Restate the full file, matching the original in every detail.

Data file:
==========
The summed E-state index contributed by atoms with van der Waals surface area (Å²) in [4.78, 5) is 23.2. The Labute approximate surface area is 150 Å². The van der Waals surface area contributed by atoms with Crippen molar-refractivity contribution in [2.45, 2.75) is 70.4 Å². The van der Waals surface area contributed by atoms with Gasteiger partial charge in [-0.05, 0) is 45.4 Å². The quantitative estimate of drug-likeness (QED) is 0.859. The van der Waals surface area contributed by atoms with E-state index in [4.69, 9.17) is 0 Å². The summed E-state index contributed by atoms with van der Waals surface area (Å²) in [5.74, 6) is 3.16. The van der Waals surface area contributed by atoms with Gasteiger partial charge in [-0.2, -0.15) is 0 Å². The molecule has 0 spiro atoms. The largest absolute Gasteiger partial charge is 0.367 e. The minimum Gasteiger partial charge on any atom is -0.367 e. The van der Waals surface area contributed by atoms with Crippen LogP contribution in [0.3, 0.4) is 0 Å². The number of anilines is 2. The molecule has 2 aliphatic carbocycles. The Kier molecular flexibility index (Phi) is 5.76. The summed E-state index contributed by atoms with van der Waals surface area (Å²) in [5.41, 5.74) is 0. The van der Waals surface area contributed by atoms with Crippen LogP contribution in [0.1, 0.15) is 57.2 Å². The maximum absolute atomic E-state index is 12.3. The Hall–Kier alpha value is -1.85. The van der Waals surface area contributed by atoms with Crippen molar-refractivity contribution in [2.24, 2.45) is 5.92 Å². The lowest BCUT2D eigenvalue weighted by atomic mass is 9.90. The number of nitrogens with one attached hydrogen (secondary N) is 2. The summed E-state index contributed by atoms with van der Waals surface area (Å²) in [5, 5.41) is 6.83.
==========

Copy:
The summed E-state index contributed by atoms with van der Waals surface area (Å²) in [4.78, 5) is 23.2. The Labute approximate surface area is 150 Å². The van der Waals surface area contributed by atoms with Crippen molar-refractivity contribution in [2.45, 2.75) is 70.4 Å². The van der Waals surface area contributed by atoms with Gasteiger partial charge in [-0.05, 0) is 45.4 Å². The quantitative estimate of drug-likeness (QED) is 0.859. The van der Waals surface area contributed by atoms with E-state index in [4.69, 9.17) is 0 Å². The summed E-state index contributed by atoms with van der Waals surface area (Å²) in [5.74, 6) is 3.16. The van der Waals surface area contributed by atoms with Gasteiger partial charge in [-0.2, -0.15) is 0 Å². The molecule has 0 spiro atoms. The largest absolute Gasteiger partial charge is 0.367 e. The minimum Gasteiger partial charge on any atom is -0.367 e. The van der Waals surface area contributed by atoms with Crippen LogP contribution in [0.3, 0.4) is 0 Å². The number of anilines is 2. The molecule has 2 aliphatic carbocycles. The Kier molecular flexibility index (Phi) is 5.76. The summed E-state index contributed by atoms with van der Waals surface area (Å²) in [5.41, 5.74) is 0. The van der Waals surface area contributed by atoms with Crippen LogP contribution in [0.1, 0.15) is 57.2 Å². The maximum absolute atomic E-state index is 12.3. The Hall–Kier alpha value is -1.85. The van der Waals surface area contributed by atoms with Crippen molar-refractivity contribution in [2.24, 2.45) is 5.92 Å². The lowest BCUT2D eigenvalue weighted by atomic mass is 9.90. The number of nitrogens with one attached hydrogen (secondary N) is 2. The summed E-state index contributed by atoms with van der Waals surface area (Å²) in [5, 5.41) is 6.83.